Neglect Accusations Spur Defense Over Mine Disaster

It's been a rough week for the 29 families who lost loved ones in last April's coal mine disaster in West Virginia. Federal investigators briefed them on the likely cause, which basically boiled down to this: Neglect caused the explosion, which could have been easily prevented. But the mine's owner, Massey Energy, has its own theory.

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It has been a rough week for the 29 families who lost loved ones in last April's coal mine disaster in West Virginia. Federal investigators described what likely happened and why in a private four-hour briefing on Tuesday. Mine owner Massey Energy will provide its own briefing for the families next week.

NPR's Howard Berkes reports on the dueling narratives that the victims' families are trying to sort out.

HOWARD BERKES: Remember that both mine owner Massey Energy and the Mine Safety and Health Administration, or MSHA, have strong self-interest in how this investigation turns out. Both could be culpable.

MSHA briefed the families of the victims last week.

Mr. GENE JONES (Electrical Engineer): My first thought when I saw that was, like, wow, how could anyone miss that? Who was doing the job?

BERKES: Gene Jones is an electrical engineer whose brother Dean was a Massey Energy section boss when he died inside the Upper Big Branch Mine.

Mr. JONES: Was MSHA doing their job? Was Massey doing their job? Who's actually responsible for that?

BERKES: The mine safety agency detailed a litany of maintenance and safety system failures the day Upper Big Branch erupted, including too much explosive coal dust and worn bits causing excessive sparks on a cutting machine called a shearer, which also had broken and missing water sprayers. The machines in the mine were not in compliance, MSHA said. The explosion and deaths were preventable.

Mr. JONES: It's like production before safety to me. It's like they didn't have the time to do anything but get the coal out of the mines.

BERKES: That's also based on what Jones was told by his brother and other miners.

Mr. JONES: And you wonder where MSHA or anybody was at on the inspections. I mean, how can anyone miss something like that? Sounds like to me they have no authority other than to give you citations, and to me they ought to be able to close the mines completely.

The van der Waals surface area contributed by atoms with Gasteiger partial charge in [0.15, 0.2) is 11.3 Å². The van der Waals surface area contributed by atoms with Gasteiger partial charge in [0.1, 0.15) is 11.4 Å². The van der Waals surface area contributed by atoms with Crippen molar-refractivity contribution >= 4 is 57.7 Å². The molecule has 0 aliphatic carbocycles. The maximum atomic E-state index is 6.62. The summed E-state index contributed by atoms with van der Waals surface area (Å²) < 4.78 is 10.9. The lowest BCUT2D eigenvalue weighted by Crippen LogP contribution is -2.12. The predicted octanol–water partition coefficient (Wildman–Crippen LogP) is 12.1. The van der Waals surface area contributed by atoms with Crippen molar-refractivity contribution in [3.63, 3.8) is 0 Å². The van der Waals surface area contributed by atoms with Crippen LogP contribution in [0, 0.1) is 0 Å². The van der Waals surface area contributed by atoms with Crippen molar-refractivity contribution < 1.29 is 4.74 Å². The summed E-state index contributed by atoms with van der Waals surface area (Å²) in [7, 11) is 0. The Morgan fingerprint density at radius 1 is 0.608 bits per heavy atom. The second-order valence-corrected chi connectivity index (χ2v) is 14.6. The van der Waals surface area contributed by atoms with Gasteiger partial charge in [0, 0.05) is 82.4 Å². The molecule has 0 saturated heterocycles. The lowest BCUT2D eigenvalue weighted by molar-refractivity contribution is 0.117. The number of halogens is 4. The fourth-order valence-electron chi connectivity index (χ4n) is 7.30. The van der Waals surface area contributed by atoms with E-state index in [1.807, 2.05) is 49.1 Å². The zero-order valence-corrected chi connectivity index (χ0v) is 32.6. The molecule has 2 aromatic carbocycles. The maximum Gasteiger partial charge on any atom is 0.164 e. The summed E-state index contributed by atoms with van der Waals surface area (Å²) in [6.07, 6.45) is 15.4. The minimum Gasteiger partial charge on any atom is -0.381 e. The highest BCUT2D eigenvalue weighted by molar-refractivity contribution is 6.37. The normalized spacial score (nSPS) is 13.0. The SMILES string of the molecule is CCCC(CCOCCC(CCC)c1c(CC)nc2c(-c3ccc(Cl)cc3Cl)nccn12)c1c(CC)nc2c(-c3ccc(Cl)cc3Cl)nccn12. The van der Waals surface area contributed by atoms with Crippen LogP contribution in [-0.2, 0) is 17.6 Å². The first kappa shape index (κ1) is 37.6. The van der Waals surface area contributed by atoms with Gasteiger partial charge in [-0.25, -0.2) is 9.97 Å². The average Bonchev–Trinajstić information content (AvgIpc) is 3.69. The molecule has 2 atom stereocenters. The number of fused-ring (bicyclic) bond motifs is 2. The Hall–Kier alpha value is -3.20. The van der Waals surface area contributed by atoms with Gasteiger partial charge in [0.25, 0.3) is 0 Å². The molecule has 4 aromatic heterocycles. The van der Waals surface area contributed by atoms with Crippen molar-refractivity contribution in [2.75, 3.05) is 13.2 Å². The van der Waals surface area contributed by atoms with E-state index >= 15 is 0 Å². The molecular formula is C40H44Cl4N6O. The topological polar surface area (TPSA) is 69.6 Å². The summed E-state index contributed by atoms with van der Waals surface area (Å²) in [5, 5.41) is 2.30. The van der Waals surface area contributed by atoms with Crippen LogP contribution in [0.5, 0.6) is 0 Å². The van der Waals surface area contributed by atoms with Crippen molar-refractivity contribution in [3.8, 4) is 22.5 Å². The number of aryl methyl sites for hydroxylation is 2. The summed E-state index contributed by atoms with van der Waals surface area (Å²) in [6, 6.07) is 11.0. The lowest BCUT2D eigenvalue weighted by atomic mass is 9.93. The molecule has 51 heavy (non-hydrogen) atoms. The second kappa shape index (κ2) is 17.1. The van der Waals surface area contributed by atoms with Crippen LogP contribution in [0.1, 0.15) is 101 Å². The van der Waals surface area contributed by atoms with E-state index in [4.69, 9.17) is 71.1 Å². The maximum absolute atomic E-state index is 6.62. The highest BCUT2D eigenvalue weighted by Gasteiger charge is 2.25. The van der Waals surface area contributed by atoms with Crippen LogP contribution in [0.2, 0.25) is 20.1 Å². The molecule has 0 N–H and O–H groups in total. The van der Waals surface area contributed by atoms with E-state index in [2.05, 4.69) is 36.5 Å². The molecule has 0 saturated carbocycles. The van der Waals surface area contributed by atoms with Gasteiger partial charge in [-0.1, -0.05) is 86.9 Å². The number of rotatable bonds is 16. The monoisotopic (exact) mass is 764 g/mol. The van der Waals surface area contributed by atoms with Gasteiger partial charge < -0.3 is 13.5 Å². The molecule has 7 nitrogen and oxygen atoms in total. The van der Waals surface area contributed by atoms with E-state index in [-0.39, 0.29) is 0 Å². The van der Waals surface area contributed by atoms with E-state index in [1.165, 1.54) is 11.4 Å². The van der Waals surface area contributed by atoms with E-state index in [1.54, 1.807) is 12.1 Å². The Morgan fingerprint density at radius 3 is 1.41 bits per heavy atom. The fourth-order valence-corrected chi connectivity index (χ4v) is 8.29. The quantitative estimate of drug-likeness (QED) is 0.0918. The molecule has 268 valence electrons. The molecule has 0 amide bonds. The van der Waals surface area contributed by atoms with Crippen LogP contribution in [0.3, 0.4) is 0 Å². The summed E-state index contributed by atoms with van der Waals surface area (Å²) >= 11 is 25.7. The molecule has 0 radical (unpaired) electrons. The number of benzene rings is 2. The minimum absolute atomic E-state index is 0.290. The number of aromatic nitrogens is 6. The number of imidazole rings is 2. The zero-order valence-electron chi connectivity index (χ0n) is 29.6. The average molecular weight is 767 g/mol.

BERKES: This is how coal mine safety Chief Kevin Stricklin answered the where was MSHA question at a teleconference Wednesday with reporters:

Mr. KEVIN STRICKLIN (Chief, Mine Safety and Health Administration): That's something that we'll look into, Howard. We have an internal review that's separate to this investigation. But, I mean, when I look at the numbers, we've issued more orders at this particular mine than any mine in the country. In addition, the mining environment changes dramatically in one shift.

BERKES: Those orders temporarily closed sections of the mine considered too dangerous to operate until problems were fixed. But MSHA and its parent agency, the Labor Department, failed to use its toughest enforcement tools. These are reserved for mines with repeated and persistent violations, like Upper Big Branch, and could put mines under federal court supervision.

Dean Jones's sister Judy, a Charleston physician, is more troubled by the failures blamed on Massey Energy.

Dr. JUDY JONES PETERSEN (General Practitioner): And nobody understands the cruelty of losing this wonderful life out of this family when it was a senseless loss. It was a completely preventable accident.

BERKES: Massey Energy won't discuss its theory about the explosion until it meets with Upper Big Branch families next week. But general counsel Shane Harvey dismisses MSHA's findings.

Mr. SHANE HARVEY (General Counsel, Massey Energy): We don't currently believe that there were issues with the bits or the sprays on the shearer that contributed to the explosion. Second, we don't believe that coal dust played a meaningful role in the explosion. What we believe at this time was that the mine exploded due to a sudden infusion of high levels of natural gas.

BERKES: Reporters refer to this as Massey's Act of God theory because it places blame on natural forces that were seemingly uncontrollable. MSHA's experts say the evidence completely rules out a gas infusion, but even if that caused the blast, it was also manageable because it's a known phenomenon at Upper Big Branch and the agency and MSHA discussed ways to address it four years ago.

Gene Jones shares his sister's frustration about these dueling narratives.

Mr. JONES: Part of it is understanding it. There's no logic here, because it should never have happened. That's the hard part. It's obvious that it's preventable. And I shouldn't be sitting here today talking to you because of that.

BERKES: Gene Jones and Judy Jones-Peterson say they'll attend Massey Energy's family briefing next week. It's close to what would have been their brother Dean's 51st birthday.

Howard Berkes, NPR News, Beckley, West Virginia.

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